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Swing direction is one of the most vital components of a good swing. The ability to move the bat on line towards the pitcher allows for adjustability when timing isn’t perfect.
Pitchers create problems or issues with timing for the hitter. The ability to throw pitches that look similar, but in actuality are upwards of 10-15mph of difference can be very difficult for a hitter to overcome.
The more solutions a hitter has to those different problems a pitcher may create, the better they are able to put quality contact on the ball.
For years coaches have been instructing hitters about their stride direction. With the general consensus being if the hitter strides open, they will pull off the ball and roll over with no ability to hit the ball the other way.
Vice versa if the hitter stride in towards home plate they will get dominated with fastballs in and not be able to pull the ball. However, turn on any MLB game and you will see more hitters stride in or open than they do perfectly straight.
So how can something so detrimental to amateur hitters be almost irrelevant to the games best? What if your stride direction is almost of no correlation to swing direction? So let’s look at the games best and see if something else may help determine and improve swing direction.
As we look through these hitters you will notice very different styles including stride length, stride direction, path of the back elbow, etc. But, what you will notice is how each hitter lands with their shoulders square to the pitcher and the elbow in a similar position to their back shoulder. Some may have their elbow higher at some point in the gather/load position and we’ll get to that in a second.
While both of the hitters get to similar positions in these still frames I also want to recognize that hitters move differently and while they get to these positions, how hitters get there is also very important.
Often you see hitters start with their hands/back elbow above their shoulders. Guys like Mike Trout, Edgar Martinez come to mind. Both strong/physical athletes who are considered some of the best hitters of all time. Let’s take a look at the path their back elbow takes in the stride.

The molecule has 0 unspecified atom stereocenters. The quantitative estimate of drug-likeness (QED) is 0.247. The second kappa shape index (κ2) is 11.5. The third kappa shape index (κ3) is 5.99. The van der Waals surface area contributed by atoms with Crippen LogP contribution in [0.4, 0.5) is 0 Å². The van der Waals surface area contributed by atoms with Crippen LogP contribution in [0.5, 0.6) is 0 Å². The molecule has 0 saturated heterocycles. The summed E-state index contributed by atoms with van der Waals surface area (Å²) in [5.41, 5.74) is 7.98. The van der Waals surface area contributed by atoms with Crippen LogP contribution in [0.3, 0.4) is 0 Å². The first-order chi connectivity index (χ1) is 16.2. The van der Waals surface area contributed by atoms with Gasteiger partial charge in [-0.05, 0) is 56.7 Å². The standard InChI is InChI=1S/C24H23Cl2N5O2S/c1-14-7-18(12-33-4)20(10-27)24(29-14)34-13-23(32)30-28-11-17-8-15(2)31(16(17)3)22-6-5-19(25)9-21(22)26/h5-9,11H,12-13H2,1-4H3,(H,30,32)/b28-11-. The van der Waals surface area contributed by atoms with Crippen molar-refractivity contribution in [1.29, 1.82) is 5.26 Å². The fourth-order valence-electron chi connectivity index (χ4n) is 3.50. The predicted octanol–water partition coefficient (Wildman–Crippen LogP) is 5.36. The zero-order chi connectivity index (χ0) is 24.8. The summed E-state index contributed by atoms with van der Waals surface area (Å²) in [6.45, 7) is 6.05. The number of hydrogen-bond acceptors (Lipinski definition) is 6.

As you can see, both hitters start with a higher elbow/hands position than the previous group, however, each makes a move to get below their shoulders by the time their stride lands.
Just like any other part of hitting, you can find someone who doesn’t do what you’re saying. Hence the continuous hitting twitter arguments (insert eye roll).
So I am here saying that it is possible to hit in professional baseball with your elbow above your shoulder at landing. In fact, if you can do it, you probably have the ability to swing the bat at a faster rate.
Bo Bichette Jr and Javy Baez are the first two that come to mind. Both are similar athletes. Smaller players who create massive power in large part to this exact part of their swing.
Both guys land with a higher back elbow than any other hitter we’ve looked at so far. It is no coincidence that they both move the bat at a high rate and have the ability to hit for more power than their frames suggest. The elbow being higher at landing give them more space to create leverage and speed as they begin rotating.
Is this move for everyone? Absolutely not. If coordinated, flexible, and strong enough to pull it off, will it help? Yes.
So maybe stride direction just isn’t that important. If your hitter is struggling pulling off the ball and unable to drive it the other way. Check where their back elbow/shoulders are at landing. Play around with it and see which is best for you. Take advantage of your time and make yourself the best possible version of you when baseball comes back.